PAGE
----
Even in climate policies, simple market solutions have not worked as expected. As Brigitte Knopf et al. point out, emission trading has not led to steadily rising prices for CO2 emissions, as was expected, due to the incapacity of market actors to anticipate long-term risks. This shortsightedness resulted in herding behaviour and very low prices.
All of this explains why a paradigm strongly based on the belief in nearly unlimited market efficiency is suddenly less attractive. The question remains whether there are (enough) ideas in each of the critical policy domains that could one day form a new paradigm. This is what all authors provisionally answer by establishing new theories in their various fields. And it turns out that there are new ideas.
New answers seem to be most developed when it comes to financial markets, at least in theory. According to Schularick and Zimmermann, one main objective going forward should be to restrict debt accumulation, especially housing debt. Fratzscher argues that compensating losers is insufficient for reducing inequality; more important is the creation of opportunities through education. One way to cope with the flipsides of trade may be to better anticipate whether opening borders runs the risk of causing major disruptions. Fiscal policies might reconsider how to define an optimal level of public debt. As Xavier Ragot argues, countercyclical deficit rules are crucial. Also, decision makers need to acknowledge that economic shocks generally emerge unexpectedly, and thus escape clauses from binding rules are necessary in such cases. Gustav Horn advocates raising wages in line with productivity, which would help tame current account imbalances. With regard to climate policy, Knopf et al. propose responding to market inefficiencies by publicly guaranteeing minimum (and maximum) carbon prices.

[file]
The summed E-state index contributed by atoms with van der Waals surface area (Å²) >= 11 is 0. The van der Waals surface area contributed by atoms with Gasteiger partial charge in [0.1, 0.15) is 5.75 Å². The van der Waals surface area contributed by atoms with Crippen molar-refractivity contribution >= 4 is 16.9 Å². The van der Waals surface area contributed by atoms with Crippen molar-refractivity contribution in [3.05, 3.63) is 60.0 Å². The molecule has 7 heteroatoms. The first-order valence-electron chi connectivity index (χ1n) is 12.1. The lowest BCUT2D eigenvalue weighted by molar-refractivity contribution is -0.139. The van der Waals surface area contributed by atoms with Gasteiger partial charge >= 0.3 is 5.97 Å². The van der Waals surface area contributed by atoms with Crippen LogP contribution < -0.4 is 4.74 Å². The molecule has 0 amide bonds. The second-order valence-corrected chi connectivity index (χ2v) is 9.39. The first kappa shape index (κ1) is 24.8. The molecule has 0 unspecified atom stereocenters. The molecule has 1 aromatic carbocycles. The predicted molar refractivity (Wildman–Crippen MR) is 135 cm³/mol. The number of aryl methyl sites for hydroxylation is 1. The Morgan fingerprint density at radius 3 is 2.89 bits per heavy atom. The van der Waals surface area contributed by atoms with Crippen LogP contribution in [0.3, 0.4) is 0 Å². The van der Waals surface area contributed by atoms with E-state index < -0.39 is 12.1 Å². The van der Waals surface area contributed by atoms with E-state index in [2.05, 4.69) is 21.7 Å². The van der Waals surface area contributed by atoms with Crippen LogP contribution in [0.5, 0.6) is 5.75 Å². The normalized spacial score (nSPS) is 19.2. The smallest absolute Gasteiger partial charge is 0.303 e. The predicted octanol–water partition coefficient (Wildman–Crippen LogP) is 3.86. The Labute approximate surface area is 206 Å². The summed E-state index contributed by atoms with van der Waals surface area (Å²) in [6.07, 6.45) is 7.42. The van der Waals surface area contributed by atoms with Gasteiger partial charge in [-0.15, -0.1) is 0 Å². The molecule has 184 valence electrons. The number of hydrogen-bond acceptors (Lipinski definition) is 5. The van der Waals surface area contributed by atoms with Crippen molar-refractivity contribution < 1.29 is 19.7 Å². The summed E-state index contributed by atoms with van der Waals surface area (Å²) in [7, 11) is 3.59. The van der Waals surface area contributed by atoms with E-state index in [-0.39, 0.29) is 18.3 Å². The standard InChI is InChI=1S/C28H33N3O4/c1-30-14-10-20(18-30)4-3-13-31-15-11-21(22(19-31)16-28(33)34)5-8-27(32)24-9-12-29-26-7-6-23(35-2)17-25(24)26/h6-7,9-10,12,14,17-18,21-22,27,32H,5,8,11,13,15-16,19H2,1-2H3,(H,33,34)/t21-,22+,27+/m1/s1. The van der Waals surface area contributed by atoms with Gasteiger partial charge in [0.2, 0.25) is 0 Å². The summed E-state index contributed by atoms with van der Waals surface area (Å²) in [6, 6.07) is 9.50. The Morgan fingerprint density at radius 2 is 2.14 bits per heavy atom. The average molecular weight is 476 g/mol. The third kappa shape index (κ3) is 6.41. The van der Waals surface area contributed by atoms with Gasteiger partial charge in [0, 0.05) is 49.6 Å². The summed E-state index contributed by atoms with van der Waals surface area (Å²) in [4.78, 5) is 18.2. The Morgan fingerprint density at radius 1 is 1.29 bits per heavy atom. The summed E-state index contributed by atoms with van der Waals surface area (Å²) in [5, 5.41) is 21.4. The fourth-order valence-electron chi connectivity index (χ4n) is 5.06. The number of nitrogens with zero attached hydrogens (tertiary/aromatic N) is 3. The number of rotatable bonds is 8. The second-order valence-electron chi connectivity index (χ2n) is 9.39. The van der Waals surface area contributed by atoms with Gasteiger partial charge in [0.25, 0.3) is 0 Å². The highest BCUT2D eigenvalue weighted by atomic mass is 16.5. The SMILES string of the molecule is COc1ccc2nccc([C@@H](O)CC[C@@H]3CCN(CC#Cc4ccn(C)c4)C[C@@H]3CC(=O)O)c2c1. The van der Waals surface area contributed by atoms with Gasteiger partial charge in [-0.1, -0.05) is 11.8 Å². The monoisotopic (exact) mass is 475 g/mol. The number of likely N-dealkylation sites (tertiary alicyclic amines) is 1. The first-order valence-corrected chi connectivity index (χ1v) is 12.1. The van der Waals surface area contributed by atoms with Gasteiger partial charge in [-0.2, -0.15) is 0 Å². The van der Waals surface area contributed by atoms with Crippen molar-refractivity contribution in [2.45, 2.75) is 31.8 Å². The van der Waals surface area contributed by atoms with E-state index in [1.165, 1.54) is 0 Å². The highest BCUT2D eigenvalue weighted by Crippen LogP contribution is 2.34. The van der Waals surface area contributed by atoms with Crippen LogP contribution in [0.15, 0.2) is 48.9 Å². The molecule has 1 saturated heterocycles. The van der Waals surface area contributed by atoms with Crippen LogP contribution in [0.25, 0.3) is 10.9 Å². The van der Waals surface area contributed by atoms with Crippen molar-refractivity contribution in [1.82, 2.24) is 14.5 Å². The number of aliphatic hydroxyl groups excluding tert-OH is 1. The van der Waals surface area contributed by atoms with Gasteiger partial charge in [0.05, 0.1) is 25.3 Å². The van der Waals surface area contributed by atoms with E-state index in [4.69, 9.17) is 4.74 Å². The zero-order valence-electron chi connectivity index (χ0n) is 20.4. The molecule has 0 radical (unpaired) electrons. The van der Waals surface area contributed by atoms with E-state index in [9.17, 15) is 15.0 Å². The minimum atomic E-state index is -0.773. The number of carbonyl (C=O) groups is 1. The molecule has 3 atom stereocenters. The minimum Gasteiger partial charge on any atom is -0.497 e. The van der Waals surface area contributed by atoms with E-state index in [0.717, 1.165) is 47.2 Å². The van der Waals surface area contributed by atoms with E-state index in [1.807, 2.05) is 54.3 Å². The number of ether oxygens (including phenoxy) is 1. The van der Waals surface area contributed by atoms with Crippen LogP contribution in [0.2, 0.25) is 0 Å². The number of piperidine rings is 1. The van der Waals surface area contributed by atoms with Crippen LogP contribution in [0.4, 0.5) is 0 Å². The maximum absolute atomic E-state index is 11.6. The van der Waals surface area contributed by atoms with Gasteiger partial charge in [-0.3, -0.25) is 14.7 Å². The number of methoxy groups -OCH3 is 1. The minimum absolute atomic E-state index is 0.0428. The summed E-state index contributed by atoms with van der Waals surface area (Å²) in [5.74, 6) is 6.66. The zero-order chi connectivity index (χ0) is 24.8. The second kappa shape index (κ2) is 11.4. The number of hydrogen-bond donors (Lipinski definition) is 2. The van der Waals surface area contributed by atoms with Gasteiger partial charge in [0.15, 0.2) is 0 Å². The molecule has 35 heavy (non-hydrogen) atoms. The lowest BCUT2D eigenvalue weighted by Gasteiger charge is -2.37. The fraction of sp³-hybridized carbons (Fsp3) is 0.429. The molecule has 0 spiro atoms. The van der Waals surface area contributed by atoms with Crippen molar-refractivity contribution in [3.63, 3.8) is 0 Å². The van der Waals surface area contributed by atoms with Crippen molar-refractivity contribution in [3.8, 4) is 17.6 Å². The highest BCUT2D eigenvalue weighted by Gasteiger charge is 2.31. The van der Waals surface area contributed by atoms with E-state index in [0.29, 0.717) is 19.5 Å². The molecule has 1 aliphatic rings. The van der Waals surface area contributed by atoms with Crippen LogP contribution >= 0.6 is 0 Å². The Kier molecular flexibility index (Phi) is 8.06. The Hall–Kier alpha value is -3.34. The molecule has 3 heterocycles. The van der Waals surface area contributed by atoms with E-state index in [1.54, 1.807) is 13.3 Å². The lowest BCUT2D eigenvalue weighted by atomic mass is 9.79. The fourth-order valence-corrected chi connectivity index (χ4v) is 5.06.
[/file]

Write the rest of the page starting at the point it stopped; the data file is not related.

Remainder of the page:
All this is certainly not enough to define a real new economic paradigm that could replace the guiding rule that markets always know better. The measures discussed will not be enough to solve problems like large and continuously increasing inequalities. It nevertheless seems worth the exercise. After the failure of the overly simple market paradigm, the world is now increasingly confronted with people who pretend to have easy answers or who promise to close borders as a reaction to the damages of free trade. There is a risk that the rise of these simplistic answers will end in economic catastrophe. The better option would be to develop new and enhanced solutions to the challenges left behind by decades of adherence to a naively neoliberal paradigm – solutions that will help to create wealth for all again.